Osborne’s bank plan set to hurt City and economy

Tim Wallace
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THREATENING to split up all banks if the ringfence does not work will hurt the economy and hit the value of the bailed-out banks, analysts and lawyers claimed yesterday, attacking George Osborne’s plan for the sector.

Individual banks could be broken up if the authorities fear they are trying to get around the partial separation of retail and investment banking, while the whole sector could be hit if the rules are reviewed and found wanting in years to come.

As the exact size and location of the ringfence has yet to be finalised lobbying is set to intensify, potentially meaning the move to electrify the ringfence will backfire, as banks try to shift its foundations. And that unpredictability is likely to hurt any sale of the state-owned banks.

“The high stakes approach now being introduced to the ringfence measures will make it difficult for the government to decide the optimum time to reduce their holdings in UK banks,” said Pinsent Masons’ Tony Anderson. “There could be significant political fallout for the government from any proximity between a sell down of shares in a state owned bank and a full separation of banking operations following a breach of the ringfence.”

And the UK’s economy could lose competitiveness as its rules become tougher than those in other countries.

“It is frankly extraordinary that the British government should be trying to electrify the regulatory fence for banks here when in Germany and France they are busy trying to dig holes under it,” said Ash Saluja from CMS Cameron McKenna. “An uneven playing field is not what the single market is supposed to be about.”

And analysts at the Institute for Economic Affairs argued the whole concept of ringfencing is flawed.

“We need to make bank failure safe. We therefore need more focus on how to wind up failed banks without recourse to taxpayers’ money,” said Mark Littlewood. “Sadly, Osborne seems to want to introduce more prescriptive regulations which will make genuine competition harder and could exacerbate the too big to fail problem.”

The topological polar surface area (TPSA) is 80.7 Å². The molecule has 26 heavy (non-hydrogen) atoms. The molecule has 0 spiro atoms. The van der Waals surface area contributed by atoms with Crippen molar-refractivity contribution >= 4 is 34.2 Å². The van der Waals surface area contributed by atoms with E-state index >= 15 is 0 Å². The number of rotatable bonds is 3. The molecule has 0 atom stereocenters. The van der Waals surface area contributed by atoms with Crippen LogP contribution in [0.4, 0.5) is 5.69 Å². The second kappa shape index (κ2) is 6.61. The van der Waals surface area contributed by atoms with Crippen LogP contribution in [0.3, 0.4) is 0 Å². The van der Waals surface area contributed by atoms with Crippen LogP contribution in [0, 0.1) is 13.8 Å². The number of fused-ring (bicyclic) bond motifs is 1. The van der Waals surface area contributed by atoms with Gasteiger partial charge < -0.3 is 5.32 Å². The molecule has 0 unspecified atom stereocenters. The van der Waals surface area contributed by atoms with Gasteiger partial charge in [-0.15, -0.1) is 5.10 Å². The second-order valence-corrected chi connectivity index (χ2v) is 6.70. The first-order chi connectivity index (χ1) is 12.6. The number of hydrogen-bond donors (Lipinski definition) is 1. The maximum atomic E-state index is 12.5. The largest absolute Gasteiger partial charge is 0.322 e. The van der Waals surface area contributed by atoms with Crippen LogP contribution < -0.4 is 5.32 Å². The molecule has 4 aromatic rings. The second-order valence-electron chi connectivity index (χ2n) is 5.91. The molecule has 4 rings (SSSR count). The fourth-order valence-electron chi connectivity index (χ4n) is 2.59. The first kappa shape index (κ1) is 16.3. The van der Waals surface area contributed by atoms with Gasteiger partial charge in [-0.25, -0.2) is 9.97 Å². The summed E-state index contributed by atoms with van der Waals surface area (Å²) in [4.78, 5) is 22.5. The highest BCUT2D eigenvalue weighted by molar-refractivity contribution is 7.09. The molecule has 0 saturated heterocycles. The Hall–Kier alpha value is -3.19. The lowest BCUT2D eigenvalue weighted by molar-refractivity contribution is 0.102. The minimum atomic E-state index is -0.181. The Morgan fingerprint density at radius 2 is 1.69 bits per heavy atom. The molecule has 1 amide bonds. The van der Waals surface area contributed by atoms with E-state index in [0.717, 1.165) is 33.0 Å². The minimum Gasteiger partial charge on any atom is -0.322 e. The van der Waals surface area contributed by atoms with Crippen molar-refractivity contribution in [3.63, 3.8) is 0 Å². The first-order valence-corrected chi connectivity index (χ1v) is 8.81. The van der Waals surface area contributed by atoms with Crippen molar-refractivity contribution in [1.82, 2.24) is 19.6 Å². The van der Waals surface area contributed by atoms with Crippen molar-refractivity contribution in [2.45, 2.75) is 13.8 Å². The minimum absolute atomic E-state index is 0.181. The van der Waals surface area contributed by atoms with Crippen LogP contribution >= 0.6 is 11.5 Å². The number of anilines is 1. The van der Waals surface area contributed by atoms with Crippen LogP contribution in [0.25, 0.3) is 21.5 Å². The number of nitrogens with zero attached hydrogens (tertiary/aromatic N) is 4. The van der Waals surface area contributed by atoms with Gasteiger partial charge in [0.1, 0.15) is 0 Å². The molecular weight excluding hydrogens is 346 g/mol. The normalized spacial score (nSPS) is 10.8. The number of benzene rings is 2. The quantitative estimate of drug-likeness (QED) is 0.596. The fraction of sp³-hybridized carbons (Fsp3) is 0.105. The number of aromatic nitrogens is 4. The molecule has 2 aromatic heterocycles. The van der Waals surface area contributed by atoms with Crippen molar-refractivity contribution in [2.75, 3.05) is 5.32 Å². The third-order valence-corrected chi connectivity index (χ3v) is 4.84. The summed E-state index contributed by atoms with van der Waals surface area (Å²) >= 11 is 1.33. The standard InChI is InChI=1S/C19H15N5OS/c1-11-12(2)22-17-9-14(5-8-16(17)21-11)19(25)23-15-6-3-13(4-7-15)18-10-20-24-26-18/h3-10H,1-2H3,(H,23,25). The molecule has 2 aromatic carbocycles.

The chancellor also argued he is making the sector more competitive with seven-day current account switching.

He added he wants to open up the payments system to improve service and make sure small banks no longer have to go through rivals’ systems.


■ Banks face being broken up if they try to undermine the ringfence

■ The chancellor said that this is in response to banks previously pushing hard to get around regulations

■ “We are going to arm ourselves in advance. In the jargon, we will electrify the ringfence”

■ He pledged to increase competition in the sector

■ Customers will be allowed to switch current accounts from one bank to another in seven days

■ They will be able to take all their direct debits with them seamlessly

■ Osborne hopes that will encourage movement between banks

■ The theory is that should put pressure on institutions to take more care of their customers

■ The chancellor wants to open up payments services, too

■ He said he does not want small banks to have to rely on bigger rivals for access to payments systems

■ Osborne believes it is unfair that small firms must wait days for payments when banks can carry out the transfers in seconds

■ He argued it is wrong and damaging that it takes several days for cheques to clear

■ The chancellor added he wants to make sure RBS pays its impending Libor fine from bonuses, not taxpayer money

■ And he told his Bournemouth audience that Barclays’ £290m Libor fine is going to a variety of good causes including £35m to armed forces charities.